In today’s hurried world, there’s nothing like having a garden to putter around in after a long day at the office wrestling with digital dragons, want-it-nowers, and what’s-next-itis. I haven’t had a vegetable/herb garden in years, but I’m enjoying the one I planted this year. The bounty I’m reaping from it goes well beyond the tasty morsels you see here.
There’s nothing like beachcombing, wandering aimless on a seashore concentrating on finding that perfect sanddollar, to detach from other thoughts. Like walking the sand, working in the garden creates an environment of free thinking. It’s not that I spend the time in the garden mulling over the day’s challenges and tomorrow’s to-do list, but more that it’s like stepping into a different world where it’s okay, temporarily, to leave the other one behind.
Like time on the beach, puttering around in the garden is excellent present-minded practice. Hard to be trimming the leaves, looking for bounty ready to pluck, removing errant weeds, and being ever-watchful for destructive insects to keep the mind on a single purpose. Interesting how calm I am after spending even 30 minutes in the garden.
Cause and Effect
It’s difficult to remember we used to plan work, put things in motion, and wait patiently for results. Many things come so quickly and easily these days. Growing something in a garden teaches and reinforces planning, patience, responsibility, reward, even check & adjust comes into play during the cycle of seed-seedlings-thinning-pruning-caring in a plant’s life.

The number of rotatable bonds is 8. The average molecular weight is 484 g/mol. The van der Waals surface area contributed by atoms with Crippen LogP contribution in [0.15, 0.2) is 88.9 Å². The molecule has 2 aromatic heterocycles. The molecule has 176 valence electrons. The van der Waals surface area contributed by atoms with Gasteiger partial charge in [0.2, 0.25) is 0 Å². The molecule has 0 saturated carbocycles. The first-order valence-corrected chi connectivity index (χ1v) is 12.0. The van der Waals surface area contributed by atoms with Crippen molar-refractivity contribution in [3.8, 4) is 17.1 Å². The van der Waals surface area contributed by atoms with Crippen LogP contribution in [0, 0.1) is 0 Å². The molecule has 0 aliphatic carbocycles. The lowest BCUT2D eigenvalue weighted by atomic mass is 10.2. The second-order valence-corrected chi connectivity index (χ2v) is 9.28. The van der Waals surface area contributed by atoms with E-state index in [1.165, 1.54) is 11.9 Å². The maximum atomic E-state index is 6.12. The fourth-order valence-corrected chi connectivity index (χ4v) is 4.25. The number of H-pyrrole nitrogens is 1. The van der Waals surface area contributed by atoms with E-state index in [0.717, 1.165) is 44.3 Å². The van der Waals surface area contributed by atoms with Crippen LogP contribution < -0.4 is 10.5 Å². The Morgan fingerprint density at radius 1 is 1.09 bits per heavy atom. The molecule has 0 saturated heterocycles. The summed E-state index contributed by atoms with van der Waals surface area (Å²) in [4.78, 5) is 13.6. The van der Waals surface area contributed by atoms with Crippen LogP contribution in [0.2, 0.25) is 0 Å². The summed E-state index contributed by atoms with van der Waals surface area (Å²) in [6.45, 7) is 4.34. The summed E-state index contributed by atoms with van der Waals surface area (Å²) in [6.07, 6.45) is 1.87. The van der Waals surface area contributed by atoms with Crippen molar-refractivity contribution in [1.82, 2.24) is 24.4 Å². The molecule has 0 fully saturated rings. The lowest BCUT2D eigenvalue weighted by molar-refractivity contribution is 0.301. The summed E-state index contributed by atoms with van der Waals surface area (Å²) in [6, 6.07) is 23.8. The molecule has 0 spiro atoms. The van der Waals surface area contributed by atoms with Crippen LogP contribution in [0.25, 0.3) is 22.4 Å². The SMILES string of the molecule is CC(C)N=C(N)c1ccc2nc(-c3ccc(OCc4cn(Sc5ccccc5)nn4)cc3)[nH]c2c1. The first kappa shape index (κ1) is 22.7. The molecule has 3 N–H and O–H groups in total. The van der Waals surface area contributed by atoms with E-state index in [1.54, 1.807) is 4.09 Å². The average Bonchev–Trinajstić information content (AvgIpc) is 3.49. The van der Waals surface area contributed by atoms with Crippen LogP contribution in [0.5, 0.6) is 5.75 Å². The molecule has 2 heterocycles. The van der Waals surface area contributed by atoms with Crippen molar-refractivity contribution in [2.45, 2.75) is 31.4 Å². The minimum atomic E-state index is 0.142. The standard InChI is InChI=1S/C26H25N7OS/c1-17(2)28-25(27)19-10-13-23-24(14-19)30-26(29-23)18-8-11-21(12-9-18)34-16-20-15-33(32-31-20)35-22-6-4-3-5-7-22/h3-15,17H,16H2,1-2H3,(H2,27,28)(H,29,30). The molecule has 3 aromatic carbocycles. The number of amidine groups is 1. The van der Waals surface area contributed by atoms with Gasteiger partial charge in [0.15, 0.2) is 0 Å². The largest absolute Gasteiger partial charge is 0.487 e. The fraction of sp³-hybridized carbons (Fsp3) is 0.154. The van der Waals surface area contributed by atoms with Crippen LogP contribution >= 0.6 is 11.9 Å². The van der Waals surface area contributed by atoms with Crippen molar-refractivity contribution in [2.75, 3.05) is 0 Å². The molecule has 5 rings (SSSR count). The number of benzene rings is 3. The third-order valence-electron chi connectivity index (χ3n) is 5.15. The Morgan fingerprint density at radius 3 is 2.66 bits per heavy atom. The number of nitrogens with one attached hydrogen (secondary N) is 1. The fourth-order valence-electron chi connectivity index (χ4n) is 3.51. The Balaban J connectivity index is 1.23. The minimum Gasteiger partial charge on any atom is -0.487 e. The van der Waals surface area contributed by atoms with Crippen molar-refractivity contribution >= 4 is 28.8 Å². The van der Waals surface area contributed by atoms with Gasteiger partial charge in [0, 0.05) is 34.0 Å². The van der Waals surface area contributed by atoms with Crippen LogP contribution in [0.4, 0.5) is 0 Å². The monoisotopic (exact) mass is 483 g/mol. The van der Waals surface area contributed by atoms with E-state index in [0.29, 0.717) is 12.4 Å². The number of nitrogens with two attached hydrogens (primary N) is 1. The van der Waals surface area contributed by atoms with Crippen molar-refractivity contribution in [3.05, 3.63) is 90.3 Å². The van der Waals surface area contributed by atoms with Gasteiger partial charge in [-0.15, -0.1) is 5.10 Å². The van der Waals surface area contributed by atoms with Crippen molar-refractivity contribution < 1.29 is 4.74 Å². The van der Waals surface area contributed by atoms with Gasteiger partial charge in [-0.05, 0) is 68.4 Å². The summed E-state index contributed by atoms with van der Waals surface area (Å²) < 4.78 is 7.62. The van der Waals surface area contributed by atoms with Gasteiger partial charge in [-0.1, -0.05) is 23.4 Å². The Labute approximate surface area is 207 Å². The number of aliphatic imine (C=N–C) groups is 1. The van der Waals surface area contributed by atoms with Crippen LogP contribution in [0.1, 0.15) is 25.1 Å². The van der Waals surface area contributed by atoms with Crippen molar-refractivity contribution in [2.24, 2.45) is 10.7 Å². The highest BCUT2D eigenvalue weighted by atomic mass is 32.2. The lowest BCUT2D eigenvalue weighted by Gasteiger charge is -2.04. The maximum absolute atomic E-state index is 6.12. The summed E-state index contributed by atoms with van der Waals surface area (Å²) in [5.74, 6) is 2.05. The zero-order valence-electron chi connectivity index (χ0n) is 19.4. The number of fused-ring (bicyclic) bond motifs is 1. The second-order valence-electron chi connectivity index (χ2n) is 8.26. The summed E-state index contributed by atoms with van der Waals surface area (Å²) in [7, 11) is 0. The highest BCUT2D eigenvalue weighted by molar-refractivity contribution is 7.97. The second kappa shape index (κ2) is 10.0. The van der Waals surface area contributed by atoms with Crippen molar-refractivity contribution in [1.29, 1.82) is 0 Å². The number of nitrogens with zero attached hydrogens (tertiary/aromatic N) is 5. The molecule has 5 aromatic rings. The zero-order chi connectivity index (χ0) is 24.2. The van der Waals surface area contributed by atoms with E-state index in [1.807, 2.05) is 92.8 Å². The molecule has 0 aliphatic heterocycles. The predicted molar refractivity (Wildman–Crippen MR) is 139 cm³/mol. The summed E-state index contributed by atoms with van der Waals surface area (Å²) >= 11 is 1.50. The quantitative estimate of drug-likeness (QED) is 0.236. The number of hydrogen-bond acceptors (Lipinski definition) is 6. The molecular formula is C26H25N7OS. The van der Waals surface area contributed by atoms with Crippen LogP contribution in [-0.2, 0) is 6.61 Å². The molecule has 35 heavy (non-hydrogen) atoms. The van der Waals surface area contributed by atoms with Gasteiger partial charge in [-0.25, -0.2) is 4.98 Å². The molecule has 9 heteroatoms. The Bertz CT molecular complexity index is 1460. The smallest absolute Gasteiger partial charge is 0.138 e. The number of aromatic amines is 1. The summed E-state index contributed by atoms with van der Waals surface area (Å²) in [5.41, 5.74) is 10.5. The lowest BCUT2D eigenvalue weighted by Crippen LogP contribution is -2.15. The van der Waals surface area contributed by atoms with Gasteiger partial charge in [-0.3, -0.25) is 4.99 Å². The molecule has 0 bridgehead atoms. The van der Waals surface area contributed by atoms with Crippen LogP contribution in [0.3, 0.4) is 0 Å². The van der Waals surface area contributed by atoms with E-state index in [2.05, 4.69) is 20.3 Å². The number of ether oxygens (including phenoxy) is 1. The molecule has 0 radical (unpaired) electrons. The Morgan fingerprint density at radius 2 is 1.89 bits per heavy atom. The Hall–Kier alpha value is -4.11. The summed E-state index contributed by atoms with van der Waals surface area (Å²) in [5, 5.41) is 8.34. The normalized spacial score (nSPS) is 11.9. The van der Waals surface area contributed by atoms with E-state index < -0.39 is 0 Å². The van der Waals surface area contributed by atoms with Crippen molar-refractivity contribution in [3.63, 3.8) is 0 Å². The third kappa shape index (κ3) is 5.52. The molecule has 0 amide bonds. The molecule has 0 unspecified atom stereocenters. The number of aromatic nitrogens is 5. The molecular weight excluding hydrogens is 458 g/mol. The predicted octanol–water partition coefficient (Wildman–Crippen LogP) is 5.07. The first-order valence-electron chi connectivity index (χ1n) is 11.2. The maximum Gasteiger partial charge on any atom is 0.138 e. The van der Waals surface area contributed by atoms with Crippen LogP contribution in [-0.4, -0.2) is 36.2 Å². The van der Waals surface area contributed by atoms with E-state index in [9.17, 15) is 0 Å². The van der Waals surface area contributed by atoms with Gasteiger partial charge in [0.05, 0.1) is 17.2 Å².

Order comes in many shapes and colors in a backyard garden. Some prefer pristine, straight-rowed gardens free of a hint of weeds with the crops growing within some invisible set of behavior rules in the gardener’s mind. Others thrive on a more free-form expression where some weeds are allowed, and veggies allowed to grow in whatever direction they like. Mine falls between the two, where I try to keep weeds controlled but don’t worry about eradication, and I let the plants take their naturally course, interceding when necessary (as in when my yellow squash got the idea the entire garden plot was theirs and grew accordingly and hogged the sun from the neighboring veggies). Whatever order fits your ilk, a garden still requires a bit of order and tending as plants bear edibles and their growing needs change.
Despite my over planting and a few varieties not liking the soil or sun or both, my garden’s been a delightful escape and a place to reground myself and reap the reward of fewer dollars spent at the local grocery (not to mention the health benefits of local, clean veggies). I consider my garden work a form of meditation in a sense, and much like walking meditation, provides benefits that build over time disproportionate to the brief moments I spend in my garden clogs beneath my wide-brimmed straw hat. Now the big question I’m mulling over is how to carry this garden spirit into the winter and keep the mental harvest going.